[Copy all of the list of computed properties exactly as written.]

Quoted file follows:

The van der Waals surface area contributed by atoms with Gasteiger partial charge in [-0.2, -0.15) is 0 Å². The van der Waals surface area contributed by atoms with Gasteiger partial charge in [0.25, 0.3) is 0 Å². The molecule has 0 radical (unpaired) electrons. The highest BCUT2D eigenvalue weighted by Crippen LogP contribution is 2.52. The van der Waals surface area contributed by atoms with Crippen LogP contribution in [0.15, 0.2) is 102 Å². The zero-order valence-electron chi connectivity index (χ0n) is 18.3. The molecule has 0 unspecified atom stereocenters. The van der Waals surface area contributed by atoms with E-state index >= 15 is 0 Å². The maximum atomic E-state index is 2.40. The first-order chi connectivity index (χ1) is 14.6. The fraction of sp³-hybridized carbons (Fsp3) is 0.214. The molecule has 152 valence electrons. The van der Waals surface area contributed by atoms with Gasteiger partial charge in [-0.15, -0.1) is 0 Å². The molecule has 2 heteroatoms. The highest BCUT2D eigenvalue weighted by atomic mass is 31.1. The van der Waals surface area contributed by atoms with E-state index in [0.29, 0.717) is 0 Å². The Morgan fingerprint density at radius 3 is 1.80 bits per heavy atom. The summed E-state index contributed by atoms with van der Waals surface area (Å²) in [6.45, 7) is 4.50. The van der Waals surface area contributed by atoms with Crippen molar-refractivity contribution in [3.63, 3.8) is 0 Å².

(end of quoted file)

The van der Waals surface area contributed by atoms with Gasteiger partial charge in [-0.2, -0.15) is 0 Å². The van der Waals surface area contributed by atoms with Gasteiger partial charge in [0.25, 0.3) is 0 Å². The molecule has 0 radical (unpaired) electrons. The highest BCUT2D eigenvalue weighted by Crippen LogP contribution is 2.52. The van der Waals surface area contributed by atoms with Crippen LogP contribution in [0.15, 0.2) is 102 Å². The zero-order valence-electron chi connectivity index (χ0n) is 18.3. The molecule has 0 unspecified atom stereocenters. The van der Waals surface area contributed by atoms with E-state index >= 15 is 0 Å². The maximum atomic E-state index is 2.40. The first-order chi connectivity index (χ1) is 14.6. The fraction of sp³-hybridized carbons (Fsp3) is 0.214. The molecule has 152 valence electrons. The van der Waals surface area contributed by atoms with Gasteiger partial charge in [-0.15, -0.1) is 0 Å². The molecule has 2 heteroatoms. The highest BCUT2D eigenvalue weighted by atomic mass is 31.1. The van der Waals surface area contributed by atoms with E-state index in [0.29, 0.717) is 0 Å². The Morgan fingerprint density at radius 3 is 1.80 bits per heavy atom. The summed E-state index contributed by atoms with van der Waals surface area (Å²) in [6.45, 7) is 4.50. The van der Waals surface area contributed by atoms with Crippen molar-refractivity contribution in [3.63, 3.8) is 0 Å².